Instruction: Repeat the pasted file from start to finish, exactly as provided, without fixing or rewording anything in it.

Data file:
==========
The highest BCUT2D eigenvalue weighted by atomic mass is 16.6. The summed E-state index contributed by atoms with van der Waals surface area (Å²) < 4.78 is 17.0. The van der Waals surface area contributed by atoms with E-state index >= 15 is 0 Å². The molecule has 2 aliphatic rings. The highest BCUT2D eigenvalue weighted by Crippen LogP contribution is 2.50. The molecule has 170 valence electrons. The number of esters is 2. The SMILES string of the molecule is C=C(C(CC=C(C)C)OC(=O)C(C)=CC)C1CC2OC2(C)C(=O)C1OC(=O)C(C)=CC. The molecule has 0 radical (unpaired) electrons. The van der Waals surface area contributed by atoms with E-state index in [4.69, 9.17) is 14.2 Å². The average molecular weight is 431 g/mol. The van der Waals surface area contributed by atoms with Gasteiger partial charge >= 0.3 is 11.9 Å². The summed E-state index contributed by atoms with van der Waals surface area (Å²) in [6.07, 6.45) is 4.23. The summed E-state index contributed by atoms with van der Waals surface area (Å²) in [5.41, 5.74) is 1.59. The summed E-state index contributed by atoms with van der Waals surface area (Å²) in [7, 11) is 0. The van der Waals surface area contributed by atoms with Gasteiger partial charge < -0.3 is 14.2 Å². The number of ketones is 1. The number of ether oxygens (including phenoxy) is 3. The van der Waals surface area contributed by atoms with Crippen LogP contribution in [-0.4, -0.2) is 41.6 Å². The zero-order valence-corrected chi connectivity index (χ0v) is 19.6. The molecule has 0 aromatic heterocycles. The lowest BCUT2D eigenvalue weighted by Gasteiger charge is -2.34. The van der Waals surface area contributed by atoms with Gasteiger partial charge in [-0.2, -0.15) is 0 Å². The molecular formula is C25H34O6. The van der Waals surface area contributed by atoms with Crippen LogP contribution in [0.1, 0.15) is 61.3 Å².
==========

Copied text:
The highest BCUT2D eigenvalue weighted by atomic mass is 16.6. The summed E-state index contributed by atoms with van der Waals surface area (Å²) < 4.78 is 17.0. The van der Waals surface area contributed by atoms with E-state index >= 15 is 0 Å². The molecule has 2 aliphatic rings. The highest BCUT2D eigenvalue weighted by Crippen LogP contribution is 2.50. The molecule has 170 valence electrons. The number of esters is 2. The SMILES string of the molecule is C=C(C(CC=C(C)C)OC(=O)C(C)=CC)C1CC2OC2(C)C(=O)C1OC(=O)C(C)=CC. The molecule has 0 radical (unpaired) electrons. The van der Waals surface area contributed by atoms with E-state index in [4.69, 9.17) is 14.2 Å². The average molecular weight is 431 g/mol. The van der Waals surface area contributed by atoms with Gasteiger partial charge >= 0.3 is 11.9 Å². The summed E-state index contributed by atoms with van der Waals surface area (Å²) in [6.07, 6.45) is 4.23. The summed E-state index contributed by atoms with van der Waals surface area (Å²) in [5.41, 5.74) is 1.59. The summed E-state index contributed by atoms with van der Waals surface area (Å²) in [7, 11) is 0. The van der Waals surface area contributed by atoms with Gasteiger partial charge < -0.3 is 14.2 Å². The number of ketones is 1. The number of ether oxygens (including phenoxy) is 3. The van der Waals surface area contributed by atoms with Crippen LogP contribution in [-0.4, -0.2) is 41.6 Å². The zero-order valence-corrected chi connectivity index (χ0v) is 19.6. The molecule has 0 aromatic heterocycles. The lowest BCUT2D eigenvalue weighted by Gasteiger charge is -2.34. The van der Waals surface area contributed by atoms with Gasteiger partial charge in [-0.2, -0.15) is 0 Å². The molecular formula is C25H34O6. The van der Waals surface area contributed by atoms with Crippen LogP contribution in [0.1, 0.15) is 61.3 Å².